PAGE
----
I saw Le Grand Duc the other day. Had I been in a position to pull over and take a photo, this is exactly what it would have looked like. This is because, as I was driving in the direction of Tarascon, the eagle decided to land beside the road that veered off into the rocky outcrop known as La Montagnette. I couldn’t believe my luck – good in seeing it so closely and bad in being the only place in Provence where it’s impossible to stop. Joyous, nonetheless.
The day before, I’d decided to post a weasel called ‘Eagle Highway’. I’d been driving along the road to Arles with both eyes in the sky and none on the tarmac because this is where you see the big birds. Last year, travelling down the same route with Peter towards the museum of antiquities, we’d seen an eagle high in the deep blue sky. Eagles are not ten a penny in these parts. In fact, you can pay someone locally quite a lot of money to take you to where they hang out on the understanding that they might not appear. Bit like the Northern Lights. And you can’t do that in August because it’s so damn hot, most of the mountain tracks have been closed by the fire-fighters.
This year, I was travelling Eagle Highway with a view to visiting the Abbey Montmajour again. This is NOT a picture of it. This is the Chapel of the Holy Cross which is just down the road from the abbey and which I was making yet another unsuccessful attempt to enter. How can these joints be private property? The chapel was built in the twelfth century for those making a pilgrimage to the adjacent abbey. Over at Montmajour, they were more than happy to dispense a pardon for whatever sins the pilgrims had committed; which, if they were anything like that lot on the way to Canterbury, would’ve been significant in number and seriousness.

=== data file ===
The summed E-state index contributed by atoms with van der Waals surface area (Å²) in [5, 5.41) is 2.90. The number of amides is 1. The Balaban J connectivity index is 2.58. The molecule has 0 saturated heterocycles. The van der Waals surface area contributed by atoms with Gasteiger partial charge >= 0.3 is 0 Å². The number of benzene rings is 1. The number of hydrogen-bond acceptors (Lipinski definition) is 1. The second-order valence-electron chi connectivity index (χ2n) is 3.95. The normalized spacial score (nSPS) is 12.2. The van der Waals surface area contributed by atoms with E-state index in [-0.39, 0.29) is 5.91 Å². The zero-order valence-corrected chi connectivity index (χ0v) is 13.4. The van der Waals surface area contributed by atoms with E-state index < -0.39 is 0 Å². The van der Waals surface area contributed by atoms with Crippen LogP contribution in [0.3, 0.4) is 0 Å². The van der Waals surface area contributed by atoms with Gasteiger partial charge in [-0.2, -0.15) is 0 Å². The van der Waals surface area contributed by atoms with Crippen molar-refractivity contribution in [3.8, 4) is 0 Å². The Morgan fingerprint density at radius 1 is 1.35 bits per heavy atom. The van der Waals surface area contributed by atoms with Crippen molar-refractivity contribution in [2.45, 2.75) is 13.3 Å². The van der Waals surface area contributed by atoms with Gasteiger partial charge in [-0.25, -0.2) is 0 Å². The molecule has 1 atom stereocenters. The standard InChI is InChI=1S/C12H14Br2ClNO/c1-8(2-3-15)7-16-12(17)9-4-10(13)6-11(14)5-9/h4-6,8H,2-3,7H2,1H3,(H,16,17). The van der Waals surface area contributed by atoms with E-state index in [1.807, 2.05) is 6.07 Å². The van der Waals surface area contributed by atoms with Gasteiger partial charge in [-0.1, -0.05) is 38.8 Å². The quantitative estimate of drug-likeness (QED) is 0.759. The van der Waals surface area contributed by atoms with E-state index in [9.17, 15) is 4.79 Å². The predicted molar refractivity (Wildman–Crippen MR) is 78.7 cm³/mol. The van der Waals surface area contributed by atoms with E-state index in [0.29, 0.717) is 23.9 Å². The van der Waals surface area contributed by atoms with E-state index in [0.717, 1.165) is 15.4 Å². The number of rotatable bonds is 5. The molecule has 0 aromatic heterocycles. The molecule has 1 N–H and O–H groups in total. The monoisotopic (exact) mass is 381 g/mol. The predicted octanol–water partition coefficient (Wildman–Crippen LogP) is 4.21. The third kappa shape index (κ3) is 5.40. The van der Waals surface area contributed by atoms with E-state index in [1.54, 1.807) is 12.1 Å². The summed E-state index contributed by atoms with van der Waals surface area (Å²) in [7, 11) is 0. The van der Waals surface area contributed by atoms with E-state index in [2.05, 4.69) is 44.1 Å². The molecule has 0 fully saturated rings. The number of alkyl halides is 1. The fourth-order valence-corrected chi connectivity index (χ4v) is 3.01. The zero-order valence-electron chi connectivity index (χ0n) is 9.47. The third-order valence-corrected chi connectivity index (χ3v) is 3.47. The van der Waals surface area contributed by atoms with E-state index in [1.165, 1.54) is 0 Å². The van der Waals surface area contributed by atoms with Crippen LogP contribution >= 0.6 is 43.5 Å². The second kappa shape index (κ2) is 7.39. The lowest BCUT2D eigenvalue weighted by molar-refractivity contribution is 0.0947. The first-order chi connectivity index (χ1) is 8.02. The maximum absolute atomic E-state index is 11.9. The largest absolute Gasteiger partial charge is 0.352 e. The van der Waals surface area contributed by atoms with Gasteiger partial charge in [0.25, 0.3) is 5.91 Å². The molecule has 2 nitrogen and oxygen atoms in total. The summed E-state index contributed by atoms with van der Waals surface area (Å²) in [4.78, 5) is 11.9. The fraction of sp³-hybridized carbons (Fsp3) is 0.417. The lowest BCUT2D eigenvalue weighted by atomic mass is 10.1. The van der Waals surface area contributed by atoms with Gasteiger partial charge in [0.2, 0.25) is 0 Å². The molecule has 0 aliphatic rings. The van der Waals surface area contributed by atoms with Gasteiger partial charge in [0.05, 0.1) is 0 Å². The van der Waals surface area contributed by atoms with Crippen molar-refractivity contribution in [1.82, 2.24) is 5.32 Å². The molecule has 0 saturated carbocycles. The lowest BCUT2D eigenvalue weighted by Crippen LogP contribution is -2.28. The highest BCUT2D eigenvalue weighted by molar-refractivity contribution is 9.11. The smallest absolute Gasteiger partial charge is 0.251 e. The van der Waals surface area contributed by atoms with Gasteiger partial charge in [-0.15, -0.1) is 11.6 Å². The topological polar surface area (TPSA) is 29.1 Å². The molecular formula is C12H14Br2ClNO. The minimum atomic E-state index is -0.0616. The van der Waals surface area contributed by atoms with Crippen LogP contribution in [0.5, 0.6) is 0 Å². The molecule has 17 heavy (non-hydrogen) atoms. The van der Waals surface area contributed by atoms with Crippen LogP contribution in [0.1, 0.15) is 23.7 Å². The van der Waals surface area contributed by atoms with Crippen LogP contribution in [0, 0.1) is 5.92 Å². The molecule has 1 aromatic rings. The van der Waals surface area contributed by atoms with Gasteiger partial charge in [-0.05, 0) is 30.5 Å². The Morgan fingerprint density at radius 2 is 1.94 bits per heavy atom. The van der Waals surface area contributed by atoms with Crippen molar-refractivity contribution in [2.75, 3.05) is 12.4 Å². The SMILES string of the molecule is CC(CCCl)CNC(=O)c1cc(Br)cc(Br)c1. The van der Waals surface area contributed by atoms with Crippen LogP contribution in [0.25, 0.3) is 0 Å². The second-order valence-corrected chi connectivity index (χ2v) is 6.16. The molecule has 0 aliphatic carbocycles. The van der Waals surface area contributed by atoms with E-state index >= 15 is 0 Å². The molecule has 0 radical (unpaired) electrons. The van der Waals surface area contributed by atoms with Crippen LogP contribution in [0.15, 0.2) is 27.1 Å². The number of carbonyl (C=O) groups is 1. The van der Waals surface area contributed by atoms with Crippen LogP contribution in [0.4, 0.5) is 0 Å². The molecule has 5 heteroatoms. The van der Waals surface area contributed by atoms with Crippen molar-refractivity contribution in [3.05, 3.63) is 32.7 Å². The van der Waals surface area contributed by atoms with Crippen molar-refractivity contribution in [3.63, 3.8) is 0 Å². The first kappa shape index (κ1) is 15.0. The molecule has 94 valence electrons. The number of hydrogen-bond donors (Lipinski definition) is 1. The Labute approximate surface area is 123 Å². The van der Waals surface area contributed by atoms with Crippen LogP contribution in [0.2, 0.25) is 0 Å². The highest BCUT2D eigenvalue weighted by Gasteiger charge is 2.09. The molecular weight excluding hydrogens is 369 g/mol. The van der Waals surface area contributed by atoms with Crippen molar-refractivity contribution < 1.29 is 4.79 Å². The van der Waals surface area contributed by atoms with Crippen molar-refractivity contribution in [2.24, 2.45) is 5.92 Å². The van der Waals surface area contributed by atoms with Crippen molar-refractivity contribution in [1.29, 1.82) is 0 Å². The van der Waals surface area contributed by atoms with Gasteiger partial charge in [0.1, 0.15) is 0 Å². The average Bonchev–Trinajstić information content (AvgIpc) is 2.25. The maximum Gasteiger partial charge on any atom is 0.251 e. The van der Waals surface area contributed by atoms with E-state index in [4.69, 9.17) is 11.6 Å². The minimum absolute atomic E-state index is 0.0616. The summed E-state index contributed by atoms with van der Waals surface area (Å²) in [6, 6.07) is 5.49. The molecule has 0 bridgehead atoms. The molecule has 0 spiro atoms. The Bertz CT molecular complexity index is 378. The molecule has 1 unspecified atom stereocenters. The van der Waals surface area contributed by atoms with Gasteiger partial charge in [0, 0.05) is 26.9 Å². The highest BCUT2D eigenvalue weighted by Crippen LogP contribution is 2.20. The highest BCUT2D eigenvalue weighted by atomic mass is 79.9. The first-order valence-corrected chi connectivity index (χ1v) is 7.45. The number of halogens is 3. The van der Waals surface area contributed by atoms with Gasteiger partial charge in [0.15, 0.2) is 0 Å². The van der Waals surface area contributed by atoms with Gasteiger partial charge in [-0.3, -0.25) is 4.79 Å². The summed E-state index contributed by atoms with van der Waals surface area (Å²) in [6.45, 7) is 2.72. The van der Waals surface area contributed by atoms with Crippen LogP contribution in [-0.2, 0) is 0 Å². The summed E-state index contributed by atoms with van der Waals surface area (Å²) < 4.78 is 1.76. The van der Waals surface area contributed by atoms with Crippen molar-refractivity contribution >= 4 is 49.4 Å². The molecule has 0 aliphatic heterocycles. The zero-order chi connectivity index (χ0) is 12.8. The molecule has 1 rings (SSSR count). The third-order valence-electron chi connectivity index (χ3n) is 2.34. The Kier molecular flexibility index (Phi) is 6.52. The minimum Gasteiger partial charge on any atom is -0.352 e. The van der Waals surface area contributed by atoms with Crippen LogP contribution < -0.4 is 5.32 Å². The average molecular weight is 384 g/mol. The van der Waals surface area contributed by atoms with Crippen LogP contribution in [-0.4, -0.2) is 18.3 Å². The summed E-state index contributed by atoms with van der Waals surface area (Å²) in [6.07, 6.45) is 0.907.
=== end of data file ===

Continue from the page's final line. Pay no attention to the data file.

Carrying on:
Pardons abounded but the hierarchy over at the abbey weren’t having any riff raff inside to start all that praying business. Hence, the chapel. And, to make the chapel more inviting, a relic of the ‘true cross’ was left inside. I’m happy with this. After all, the Palestinian diaspora had arrived with celebrities, saints and bloodlines so why not bring along a few choice pieces of wood.
I duly paid my 7 euro and visited the abbey again. I particularly enjoyed the new exhibition in which a bunch of happy monks walk us through the development of the abbey which was built over an ancient necropolis.
I also loved the view of the Chapel of the Holy (or true) cross, even though it made me sad that I couldn’t get closer than the earlier photo that I took through the bars. But what I really liked was the reproduction map I purchased in the abbey gift shop of the ancient route to Santiago de Compostela. The innocent that I am, I get so much pleasure from these few themes that seem, unexpectedly, to link my thoughts, my travels and my subsequent weasels.
Whilst in France, I read A God in Ruins by Kate Atkinson, in which she brilliantly discards all sense of the linear and of chronology. I feel she’s subconsciously infiltrated my weasels. I didn’t see Le Grand Duc on the day I went to the abbey. Neither did I see an eagle on the road to Arles this year. On both days, I’d discarded the scallop shells, yet everything links.